On March 16 Jerry Lewis turns 90 years old, making him one of the oldest living great filmmakers along with Jonas Mekas (93), Seijun Suzuki (92), Stanley Donen (91), D.A. Pennebaker (90), Claude Lanzmann (90) and Andrzej Wajda (90). And if you have any doubt about his status as one of the great auteurs go and see any of the films he directed at Museum of Modern Art's’s current retrospective: Happy Birthday, Mr. Lewis: The Kid Turns 90.
To flip through the films of Jerry Lewis in poster form is to encounter an awful lot of crossed eyes, toothy grins and outsized heads on small bodies (a familiar trope for comedians in movie posters whether it's Fernandel or Cantinflas or Buster Keaton.) That said, Lewis also seems to have inspired illustrators around the world. The French love Jerry Lewis, as the cliché goes, but so, it seemed, did the Germans, the Italians, the Scandinavians and the Japanese, and I have found a number of rather beautiful and inventive posters from all those parts of the world. (I have not, however, found a single Jerry Lewis poster from Poland or Czechoslovakia; perhaps the anarchy perpetrated by Lewis was deemed too subversive for Eastern Bloc audiences.)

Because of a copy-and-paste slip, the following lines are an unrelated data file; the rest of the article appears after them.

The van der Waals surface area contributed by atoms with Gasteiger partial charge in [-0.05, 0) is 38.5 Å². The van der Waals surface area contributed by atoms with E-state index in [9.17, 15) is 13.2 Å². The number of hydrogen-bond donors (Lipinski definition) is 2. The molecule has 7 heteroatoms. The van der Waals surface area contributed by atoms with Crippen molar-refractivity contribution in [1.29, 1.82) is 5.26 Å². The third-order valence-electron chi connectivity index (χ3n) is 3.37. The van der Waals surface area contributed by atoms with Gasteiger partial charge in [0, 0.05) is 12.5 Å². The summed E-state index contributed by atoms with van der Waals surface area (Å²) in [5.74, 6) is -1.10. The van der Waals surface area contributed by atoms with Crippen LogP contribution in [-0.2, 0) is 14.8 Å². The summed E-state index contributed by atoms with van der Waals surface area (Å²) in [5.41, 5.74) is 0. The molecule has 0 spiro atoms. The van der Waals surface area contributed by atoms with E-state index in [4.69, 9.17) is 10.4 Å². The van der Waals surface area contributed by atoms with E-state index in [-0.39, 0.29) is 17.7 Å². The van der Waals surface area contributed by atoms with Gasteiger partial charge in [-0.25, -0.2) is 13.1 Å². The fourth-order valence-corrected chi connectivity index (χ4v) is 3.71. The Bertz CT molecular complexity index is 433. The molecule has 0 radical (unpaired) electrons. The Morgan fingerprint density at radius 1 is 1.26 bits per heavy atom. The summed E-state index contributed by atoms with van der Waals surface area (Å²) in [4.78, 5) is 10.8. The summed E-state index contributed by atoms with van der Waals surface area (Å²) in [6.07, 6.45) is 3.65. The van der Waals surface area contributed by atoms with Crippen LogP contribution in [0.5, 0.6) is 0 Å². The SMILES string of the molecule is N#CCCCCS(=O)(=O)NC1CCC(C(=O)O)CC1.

Below I’ve collected 25 of my favorite international posters for Lewis’s films. Though he has acted in films for over 65 years, from 1949 until the present day, his best posters all fall into a fifteen year stretch from 1953 to 1968. The earlier Martin and Lewis posters don't tend to highlight Jerry (though some of the international Martin and Lewis posters go in the opposite direction and omit Dean entirely) and the posters past 1968, after the golden age of movie poster illustration, tend to be much less interesting.
In one instance, in 1960, Lewis became personally involved in movie poster design. As the producer of Cinderfella (which Frank Tashlin directed), Lewis insisted on hiring the great illustrator Norman Rockwell, who had illustrated very few movie posters during his career. In an interview with Heritage Auctions, which is currently selling the original artwork from Lewis’s collection, he recounts how he told studio executives that “'This is going to be a tribute to Rockwell, my respect for the man, and I’m to take his work and make it the entire ad campaign.’ . . . It was very successful. We figured the picture would gross about $7 million domestic. The minute we put Rockwell’s name to it, the figure became $16 million.... My whole idea was to get an icon in the world of art and have that icon sell the movie for me. . . . And Rockwell brought that. That's what he brought.” You can see the whole interview here and place a bid on the artwork (estimated at $300,000 to $500,000).